The indictment also details the plan for the coup. "The plan was to topple the government through a confidence vote so that a military coup would be welcomed in an environment of uncertainty dominated by anarchy and economic problems. But Necmettin Erbakan, leader of the opposition National Salvation Party (MSP) supported the government during the confidence vote in an unprecedented move, and government's survival to the vote delayed the coup," the indictment stated.
Following the coup, all political parties were banned in Turkey and their leaders were imprisoned. Media outlets publishing reports against the coup were shut down. The coup regime dismissed 30,000 civil servants and banned 300,000 people from traveling abroad, according to the indictment. "For instance, (folk music singer) Ruhi Su was not issued a passport, despite his request, for treatment abroad for cancer and this led to his death," the indictment reads. The prosecutor also noted 14,000 people who fled Turkey after the coup were branded traitors and their Turkish citizenship was annulled. Fifty people were executed after the coup, mostly for politically-motivated charges, including a 16-year old boy.
The indictment said political activists, both from left-wing and right-wing movements were subject to torture in detention particularly in Diyarbakır prison in southeastern Turkey and Mamak prison in the capital Ankara, two notorious sites which were known for torturing political prisoners. The indictment claims 191 people died in detention from 1980 to 1983.
Prior to the coup, Turkey was gripped with political instability, an economy in dire straits and increasing violence between left-wing and right-wing groups. Despite declaring martial law several times, the government failed to curb the nationwide violence that took the lives of over 3,700 people from 1979 to the date of the coup according to unconfirmed statistics. Murder of political activists, people simply regarded as leftwing or right-wing, were a daily occurrence. Although the coup ended bloodshed, it dealt a serious blow to the fledgling state of democracy in the country that suffered setbacks since the first coup in 1960 changing the country's political landscape. The coup was long criticized for its brutal handling of political prisoners.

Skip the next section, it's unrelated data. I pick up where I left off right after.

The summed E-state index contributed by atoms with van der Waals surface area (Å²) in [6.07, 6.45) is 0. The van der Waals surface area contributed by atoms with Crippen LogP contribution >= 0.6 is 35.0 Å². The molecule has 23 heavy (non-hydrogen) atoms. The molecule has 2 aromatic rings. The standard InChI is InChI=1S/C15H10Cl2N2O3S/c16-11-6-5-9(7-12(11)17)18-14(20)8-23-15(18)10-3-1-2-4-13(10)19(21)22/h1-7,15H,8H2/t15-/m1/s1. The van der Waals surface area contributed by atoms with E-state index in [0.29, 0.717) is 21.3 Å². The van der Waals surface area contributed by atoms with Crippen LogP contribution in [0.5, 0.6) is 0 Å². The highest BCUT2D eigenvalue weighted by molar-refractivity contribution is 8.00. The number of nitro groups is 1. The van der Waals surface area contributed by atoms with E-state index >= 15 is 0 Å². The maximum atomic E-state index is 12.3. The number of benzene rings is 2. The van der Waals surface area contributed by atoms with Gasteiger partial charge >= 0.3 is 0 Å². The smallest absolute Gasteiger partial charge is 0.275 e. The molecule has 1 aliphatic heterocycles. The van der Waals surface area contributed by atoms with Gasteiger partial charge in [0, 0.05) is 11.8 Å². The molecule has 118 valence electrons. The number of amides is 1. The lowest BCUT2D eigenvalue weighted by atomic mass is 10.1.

In an interview in 2009, Kenan Evren defended the coup and claimed the public supported them. He said he would kill himself if convicted in the coup case. "Remember what happened before September 12. The parliament could not even elect a president. Every day, scores of people were being killed. What would we have done? We couldn't simply watch it," he said in the interview.
Both defendants will appeal the verdict and may be awarded a pardon. Under a law enacted in 1991, Evren and Şahinkaya may be released after serving eight years in prison as the law stipulates that convicts in cases committed by 1991 and sentenced to life would be released without consideration due to good behavior or other factors after eight years. They may also be granted a presidential pardon as presidents tend to
grant pardons to ailing, elderly convicts.